High Source of Antioxidants

Cinnamon is packed with a variety of protective antioxidants that reduce free radical damage and slow the aging process.

 

The different antioxidants present in cinnamon help to reduce a multitude of symptoms and diseases because they are free-radical-scavengers.

 

Exhibits Anti-Inflammatory Properties

Cinnamaldehyde, an oily compound responsible for cinnamon's aroma and flavour, can help alleviate inflammation.

 

A study revealed that cinnamon can target inflammatory pathways and assist in preventing neurodegenerative illnesses.

 
Improves Heart Health

Studies have shown that another health benefit of cinnamon is that it reduces several of the most common risk factors for heart disease, including high cholesterol levels, high triglyceride levels, and high blood pressure.

 

The special compounds in cinnamon are able to help reduce levels of total cholesterol, LDL “bad” cholesterol and triglycerides, while HDL “good” cholesterol remains stable. Cinnamon has also been shown to reduce high blood pressure, which is another threat for causing heart disease or a stroke.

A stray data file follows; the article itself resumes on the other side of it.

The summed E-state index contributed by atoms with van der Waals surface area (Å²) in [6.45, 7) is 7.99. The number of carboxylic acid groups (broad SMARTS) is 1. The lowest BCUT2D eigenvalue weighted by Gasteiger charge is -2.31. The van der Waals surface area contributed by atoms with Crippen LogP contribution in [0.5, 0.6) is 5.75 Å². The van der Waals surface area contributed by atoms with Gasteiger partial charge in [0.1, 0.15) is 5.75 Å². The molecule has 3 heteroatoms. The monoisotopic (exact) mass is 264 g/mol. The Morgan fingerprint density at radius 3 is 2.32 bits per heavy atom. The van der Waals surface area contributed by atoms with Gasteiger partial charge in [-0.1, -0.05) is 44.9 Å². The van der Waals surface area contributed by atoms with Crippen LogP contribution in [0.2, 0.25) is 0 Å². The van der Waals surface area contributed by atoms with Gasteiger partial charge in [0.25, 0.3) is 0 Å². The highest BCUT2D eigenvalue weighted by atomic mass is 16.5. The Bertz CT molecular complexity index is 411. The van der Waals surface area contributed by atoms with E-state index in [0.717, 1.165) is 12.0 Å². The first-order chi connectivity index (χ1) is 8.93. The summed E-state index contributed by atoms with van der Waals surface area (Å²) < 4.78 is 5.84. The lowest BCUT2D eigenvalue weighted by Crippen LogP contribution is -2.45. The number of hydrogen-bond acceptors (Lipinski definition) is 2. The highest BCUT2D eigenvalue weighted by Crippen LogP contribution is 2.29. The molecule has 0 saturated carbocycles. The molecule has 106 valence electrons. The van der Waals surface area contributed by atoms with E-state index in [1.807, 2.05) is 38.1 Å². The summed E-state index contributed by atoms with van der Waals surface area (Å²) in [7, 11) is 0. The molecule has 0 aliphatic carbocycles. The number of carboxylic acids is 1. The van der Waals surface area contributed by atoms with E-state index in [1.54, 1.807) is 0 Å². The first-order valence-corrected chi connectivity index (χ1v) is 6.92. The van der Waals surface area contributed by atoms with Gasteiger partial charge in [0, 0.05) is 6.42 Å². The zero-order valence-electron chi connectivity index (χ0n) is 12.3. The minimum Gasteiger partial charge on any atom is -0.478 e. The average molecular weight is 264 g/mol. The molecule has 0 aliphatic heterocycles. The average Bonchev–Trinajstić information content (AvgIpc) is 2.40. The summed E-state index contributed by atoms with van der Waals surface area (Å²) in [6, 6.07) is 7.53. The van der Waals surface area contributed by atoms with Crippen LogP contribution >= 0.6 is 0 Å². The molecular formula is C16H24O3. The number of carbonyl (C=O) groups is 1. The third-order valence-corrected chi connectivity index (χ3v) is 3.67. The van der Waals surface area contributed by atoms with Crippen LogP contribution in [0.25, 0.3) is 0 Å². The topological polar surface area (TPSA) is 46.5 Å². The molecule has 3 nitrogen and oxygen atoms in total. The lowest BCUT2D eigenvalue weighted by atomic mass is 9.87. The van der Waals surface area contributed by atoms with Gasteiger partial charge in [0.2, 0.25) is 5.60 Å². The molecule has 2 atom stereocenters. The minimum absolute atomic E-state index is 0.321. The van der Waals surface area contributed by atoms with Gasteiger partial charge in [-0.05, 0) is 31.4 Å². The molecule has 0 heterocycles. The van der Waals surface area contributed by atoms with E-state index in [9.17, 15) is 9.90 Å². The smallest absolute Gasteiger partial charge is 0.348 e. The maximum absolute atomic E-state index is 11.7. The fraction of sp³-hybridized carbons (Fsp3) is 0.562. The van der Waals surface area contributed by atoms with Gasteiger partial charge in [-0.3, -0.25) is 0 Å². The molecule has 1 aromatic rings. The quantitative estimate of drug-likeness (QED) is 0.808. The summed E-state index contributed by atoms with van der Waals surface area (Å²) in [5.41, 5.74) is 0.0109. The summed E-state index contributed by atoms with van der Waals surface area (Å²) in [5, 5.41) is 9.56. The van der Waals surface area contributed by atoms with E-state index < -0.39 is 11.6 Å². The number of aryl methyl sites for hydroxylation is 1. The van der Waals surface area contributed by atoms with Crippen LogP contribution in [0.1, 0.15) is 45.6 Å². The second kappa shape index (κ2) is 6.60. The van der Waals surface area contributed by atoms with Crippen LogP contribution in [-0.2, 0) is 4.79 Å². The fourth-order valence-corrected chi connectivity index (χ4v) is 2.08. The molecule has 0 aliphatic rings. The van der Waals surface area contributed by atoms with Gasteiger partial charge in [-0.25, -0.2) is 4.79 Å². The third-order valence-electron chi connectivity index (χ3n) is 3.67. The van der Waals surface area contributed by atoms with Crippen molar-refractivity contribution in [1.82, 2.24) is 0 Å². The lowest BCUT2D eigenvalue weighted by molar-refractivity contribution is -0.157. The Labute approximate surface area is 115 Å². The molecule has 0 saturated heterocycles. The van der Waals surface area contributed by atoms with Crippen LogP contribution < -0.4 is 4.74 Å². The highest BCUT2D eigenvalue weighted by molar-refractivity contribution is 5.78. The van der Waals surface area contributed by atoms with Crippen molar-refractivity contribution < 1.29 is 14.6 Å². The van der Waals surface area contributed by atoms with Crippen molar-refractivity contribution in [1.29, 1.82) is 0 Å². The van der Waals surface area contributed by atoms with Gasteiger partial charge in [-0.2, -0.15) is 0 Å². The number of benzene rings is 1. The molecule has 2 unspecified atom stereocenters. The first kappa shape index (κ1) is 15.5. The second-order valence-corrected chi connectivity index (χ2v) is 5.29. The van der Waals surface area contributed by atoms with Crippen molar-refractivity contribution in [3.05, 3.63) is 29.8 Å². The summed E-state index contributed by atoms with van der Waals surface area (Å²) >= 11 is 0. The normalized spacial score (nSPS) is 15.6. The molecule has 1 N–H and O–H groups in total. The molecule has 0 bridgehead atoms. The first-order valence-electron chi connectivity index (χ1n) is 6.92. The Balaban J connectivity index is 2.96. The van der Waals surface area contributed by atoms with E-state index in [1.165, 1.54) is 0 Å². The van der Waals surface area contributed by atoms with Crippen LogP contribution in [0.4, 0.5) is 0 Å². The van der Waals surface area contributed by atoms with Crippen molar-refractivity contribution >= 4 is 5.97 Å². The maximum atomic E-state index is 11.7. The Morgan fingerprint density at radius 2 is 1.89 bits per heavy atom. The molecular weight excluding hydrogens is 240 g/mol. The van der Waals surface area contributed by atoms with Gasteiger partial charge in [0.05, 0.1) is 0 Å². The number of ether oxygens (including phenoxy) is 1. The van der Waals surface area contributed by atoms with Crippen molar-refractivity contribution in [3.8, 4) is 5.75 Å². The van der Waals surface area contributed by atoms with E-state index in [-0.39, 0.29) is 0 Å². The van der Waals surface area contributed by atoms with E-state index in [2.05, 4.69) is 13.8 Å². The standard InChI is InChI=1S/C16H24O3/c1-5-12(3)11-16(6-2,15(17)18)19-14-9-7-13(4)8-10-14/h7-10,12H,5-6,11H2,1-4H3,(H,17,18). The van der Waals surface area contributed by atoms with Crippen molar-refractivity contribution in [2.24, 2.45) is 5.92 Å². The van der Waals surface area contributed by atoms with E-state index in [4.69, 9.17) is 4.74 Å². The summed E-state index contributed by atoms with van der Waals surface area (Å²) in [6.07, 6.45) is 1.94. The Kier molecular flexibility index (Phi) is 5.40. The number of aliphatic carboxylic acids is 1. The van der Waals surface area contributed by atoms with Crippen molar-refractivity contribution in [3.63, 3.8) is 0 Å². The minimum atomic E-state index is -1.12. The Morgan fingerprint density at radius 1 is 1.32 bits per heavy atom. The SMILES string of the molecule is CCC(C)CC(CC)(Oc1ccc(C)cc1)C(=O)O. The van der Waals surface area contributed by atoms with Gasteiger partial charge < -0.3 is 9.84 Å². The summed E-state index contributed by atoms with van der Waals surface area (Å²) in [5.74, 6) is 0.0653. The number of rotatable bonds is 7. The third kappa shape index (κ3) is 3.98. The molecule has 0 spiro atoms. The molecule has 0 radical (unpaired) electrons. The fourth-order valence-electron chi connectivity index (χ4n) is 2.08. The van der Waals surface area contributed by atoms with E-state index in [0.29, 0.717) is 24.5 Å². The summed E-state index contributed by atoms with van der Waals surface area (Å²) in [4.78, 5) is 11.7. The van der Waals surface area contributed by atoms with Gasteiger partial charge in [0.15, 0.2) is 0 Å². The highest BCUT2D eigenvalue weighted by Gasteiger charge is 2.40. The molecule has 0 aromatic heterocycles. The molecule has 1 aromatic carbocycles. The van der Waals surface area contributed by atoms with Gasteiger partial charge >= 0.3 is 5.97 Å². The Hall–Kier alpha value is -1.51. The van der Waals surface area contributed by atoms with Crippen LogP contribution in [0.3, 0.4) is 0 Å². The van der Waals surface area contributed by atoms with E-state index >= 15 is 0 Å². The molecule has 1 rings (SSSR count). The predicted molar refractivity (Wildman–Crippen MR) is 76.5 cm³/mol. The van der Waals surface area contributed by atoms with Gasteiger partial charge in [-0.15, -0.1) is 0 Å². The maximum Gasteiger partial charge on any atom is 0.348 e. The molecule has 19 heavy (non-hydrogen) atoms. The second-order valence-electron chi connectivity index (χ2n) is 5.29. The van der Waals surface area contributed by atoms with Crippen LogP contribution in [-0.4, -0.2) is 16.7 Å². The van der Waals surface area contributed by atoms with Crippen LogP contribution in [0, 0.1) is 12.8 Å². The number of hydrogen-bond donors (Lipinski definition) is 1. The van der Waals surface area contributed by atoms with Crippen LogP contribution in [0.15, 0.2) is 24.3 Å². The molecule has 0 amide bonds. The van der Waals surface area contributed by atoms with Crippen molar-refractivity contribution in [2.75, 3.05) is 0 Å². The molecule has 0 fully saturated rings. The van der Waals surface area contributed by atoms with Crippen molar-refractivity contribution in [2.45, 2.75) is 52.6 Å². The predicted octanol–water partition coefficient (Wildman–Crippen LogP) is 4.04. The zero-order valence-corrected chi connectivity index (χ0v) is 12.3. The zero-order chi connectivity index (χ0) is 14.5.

Fights Diabetes

Cinnamon is known to have an anti-diabetic effect. It helps lower blood sugar levels and also can improve sensitivity to the hormone insulin, which is the vital hormone needed for keeping blood sugar levels balanced.

 

These benefits of cinnamon exist because it plays a part in blocking certain enzymes called alanines which allows for glucose (sugar) to be absorbed into the blood. Therefore it has been shown to decrease the amount of glucose that enters the bloodstream after a high-sugar meal, which is especially important for those with diabetes.

 

For this reason, many studies have shown that people with type 2 diabetes can experience significant positive effects on blood sugar markers by supplementing with cinnamon extract.

 
Helps Defend Against Cognitive Decline & Protects Brain Function